Clinical Toxicology and Venoms, Toxins
Journal of Clinical Toxicology has released its volume 2 in its 10th volume in this April in the bimonthly issue.
This ‘Research Topic’ deals with the various ‘Venoms, Animal and Microbial Toxins’. It is devoted to the toxins/molecules (and derivatives thereof) from marine and non-marine animal venoms, plants/algae, and microbes. The ‘Research Topic’mainly focuses on the structural characteristics, structure-function relationship, and pharmacology of toxins. It also covers the natural or non-natural/synthetic toxic substances of various origins, with some potential as lethal biological weapons (bioterrorism).
Part 1. Scientific background
Venomous animals (e.g. scorpions, snakes, sea anemones, cone snails, worms, wasps, lizards and frogs) and microbes (bacteria, viruses and fungi) are producing more or less potent and specific toxins to neutralize or kill their preys or hosts. Basically, these toxins are of various nature and size (proteins, peptides, organic compounds), and can act with a variety of modes of action depending on their origins (animal venoms, bacteria, viruses, fungi) and targets. In venoms, most of the animal toxins are acting on ion channels (sodium, potassium, calcium and chloride channels) or enzymes, but they can also act on neurotransmitter release thus altering the nervous transmission, similar to some of the lethal microbial toxins (especially from bacteria). Because of their wide range of bioactivities, many research groups worldwide are investigating the structural and functional properties of these particular compounds. Interestingly, some of the toxins can be developed as candidate chemotherapeutic drugs to treat pain, cancer, microbial infections, neurological and immune disorders (e.g. conopeptides, ion channel-acting animal toxins) whereas others as potential biological weapons (e.g. anthrax, ricin, conotoxins).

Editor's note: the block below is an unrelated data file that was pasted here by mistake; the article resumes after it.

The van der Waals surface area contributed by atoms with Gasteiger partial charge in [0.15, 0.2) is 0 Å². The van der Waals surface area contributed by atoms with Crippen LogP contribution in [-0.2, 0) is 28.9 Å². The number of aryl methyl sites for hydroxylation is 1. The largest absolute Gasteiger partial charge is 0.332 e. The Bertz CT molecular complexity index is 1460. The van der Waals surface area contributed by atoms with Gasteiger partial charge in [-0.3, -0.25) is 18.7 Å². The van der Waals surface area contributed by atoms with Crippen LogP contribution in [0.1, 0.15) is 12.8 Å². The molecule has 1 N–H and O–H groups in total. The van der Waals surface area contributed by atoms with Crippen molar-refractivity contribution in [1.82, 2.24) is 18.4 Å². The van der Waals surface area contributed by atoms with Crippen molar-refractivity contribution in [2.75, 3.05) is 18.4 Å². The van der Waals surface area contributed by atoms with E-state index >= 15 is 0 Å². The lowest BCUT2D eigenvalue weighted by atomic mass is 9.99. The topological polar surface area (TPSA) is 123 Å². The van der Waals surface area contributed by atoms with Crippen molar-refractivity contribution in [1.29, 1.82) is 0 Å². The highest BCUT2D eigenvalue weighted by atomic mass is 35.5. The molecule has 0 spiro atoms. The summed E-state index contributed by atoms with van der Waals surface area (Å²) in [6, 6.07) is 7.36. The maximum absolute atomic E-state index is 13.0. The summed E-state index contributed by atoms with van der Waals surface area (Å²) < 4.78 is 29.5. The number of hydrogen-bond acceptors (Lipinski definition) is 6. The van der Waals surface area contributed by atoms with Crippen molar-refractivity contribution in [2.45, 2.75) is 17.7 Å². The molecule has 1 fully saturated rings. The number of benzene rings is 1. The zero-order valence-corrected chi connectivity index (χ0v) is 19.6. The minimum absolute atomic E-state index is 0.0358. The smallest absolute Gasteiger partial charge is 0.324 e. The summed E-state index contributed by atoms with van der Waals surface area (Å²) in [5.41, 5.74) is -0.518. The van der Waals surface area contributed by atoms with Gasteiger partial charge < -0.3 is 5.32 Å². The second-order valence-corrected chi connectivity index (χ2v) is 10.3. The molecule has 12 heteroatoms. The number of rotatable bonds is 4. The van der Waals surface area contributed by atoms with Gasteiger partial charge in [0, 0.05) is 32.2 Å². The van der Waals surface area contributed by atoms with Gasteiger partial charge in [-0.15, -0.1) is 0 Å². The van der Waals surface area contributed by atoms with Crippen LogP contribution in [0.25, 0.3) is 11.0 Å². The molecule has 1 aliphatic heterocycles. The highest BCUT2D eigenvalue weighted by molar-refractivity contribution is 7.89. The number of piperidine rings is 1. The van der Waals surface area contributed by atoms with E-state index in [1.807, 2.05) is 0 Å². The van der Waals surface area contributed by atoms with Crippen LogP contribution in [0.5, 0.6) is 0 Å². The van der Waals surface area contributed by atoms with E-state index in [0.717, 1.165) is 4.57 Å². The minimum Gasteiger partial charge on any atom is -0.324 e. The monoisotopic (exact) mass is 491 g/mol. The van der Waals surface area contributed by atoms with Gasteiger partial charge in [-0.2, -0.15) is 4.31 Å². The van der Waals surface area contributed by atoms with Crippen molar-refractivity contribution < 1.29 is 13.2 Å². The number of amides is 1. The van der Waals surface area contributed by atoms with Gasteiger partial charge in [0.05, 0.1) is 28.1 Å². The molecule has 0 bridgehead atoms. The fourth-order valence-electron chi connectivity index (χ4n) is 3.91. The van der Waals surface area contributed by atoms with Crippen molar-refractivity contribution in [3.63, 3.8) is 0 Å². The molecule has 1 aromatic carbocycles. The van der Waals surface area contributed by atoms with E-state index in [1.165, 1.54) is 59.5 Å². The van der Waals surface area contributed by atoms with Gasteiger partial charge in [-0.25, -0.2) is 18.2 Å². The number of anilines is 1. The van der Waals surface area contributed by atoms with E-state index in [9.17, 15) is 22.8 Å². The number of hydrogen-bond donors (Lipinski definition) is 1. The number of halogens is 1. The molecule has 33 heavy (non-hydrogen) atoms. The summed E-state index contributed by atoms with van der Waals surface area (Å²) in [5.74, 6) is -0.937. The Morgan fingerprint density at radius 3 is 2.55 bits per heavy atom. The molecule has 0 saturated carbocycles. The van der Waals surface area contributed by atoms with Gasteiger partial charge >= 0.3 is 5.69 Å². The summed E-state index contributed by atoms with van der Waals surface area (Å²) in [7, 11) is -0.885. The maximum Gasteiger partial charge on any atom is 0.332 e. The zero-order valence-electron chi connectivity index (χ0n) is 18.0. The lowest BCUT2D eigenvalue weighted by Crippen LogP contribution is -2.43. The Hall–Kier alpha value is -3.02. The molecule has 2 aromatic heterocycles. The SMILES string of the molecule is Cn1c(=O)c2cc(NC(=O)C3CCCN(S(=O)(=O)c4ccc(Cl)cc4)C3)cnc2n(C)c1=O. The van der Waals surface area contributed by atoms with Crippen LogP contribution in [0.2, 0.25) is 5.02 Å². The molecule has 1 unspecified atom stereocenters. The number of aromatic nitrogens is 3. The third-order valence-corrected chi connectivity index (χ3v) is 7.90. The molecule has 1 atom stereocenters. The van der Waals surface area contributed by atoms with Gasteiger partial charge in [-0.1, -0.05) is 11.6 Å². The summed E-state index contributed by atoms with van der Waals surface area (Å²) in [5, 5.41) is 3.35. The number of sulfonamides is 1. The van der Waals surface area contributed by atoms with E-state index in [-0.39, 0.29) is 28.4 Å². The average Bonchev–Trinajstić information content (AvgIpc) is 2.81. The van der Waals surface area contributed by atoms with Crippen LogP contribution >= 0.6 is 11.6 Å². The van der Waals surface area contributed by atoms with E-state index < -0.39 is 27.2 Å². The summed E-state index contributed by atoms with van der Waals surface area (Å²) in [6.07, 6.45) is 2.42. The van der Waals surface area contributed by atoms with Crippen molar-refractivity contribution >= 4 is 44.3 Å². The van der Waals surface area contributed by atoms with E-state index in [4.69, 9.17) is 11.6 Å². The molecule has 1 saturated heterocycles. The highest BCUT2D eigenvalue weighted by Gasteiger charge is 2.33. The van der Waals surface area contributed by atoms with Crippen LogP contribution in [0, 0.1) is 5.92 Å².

Part 2. Goals
This Research Topic is mainly centered on the structural and functional properties of the animal and microbial toxins, and targets thereof. Indeed, it appears crucial to collect the more information on the structural features/characteristics of toxins and their derivatives, as well as on their various modes of action, at a molecular level, to a better understanding of these compounds. The non-natural toxic molecules are also considered. An ‘in-depth’ knowledge of the toxins (and derivatives) will certainly open the way to the design of new drugs and appropriate antitoxin countermeasures, which would be the ultimate goal of the Research Topic.
Part 3. Scope of manuscripts
To further explore the complex world of toxins/toxic compounds and their targets, the ‘Topic Editors’ are seeking for submissions of Original Research articles, Brief Research Report articles, Case Reports, Commentaries, and Review articles (including Mini-Reviews) from potential contributors (researchers and clinicians) in the fields of Toxinology, Toxicology, Structural Biology and (Neuro)Pharmacology. Contributions from any country are welcome.
Journal of Clinical Toxicology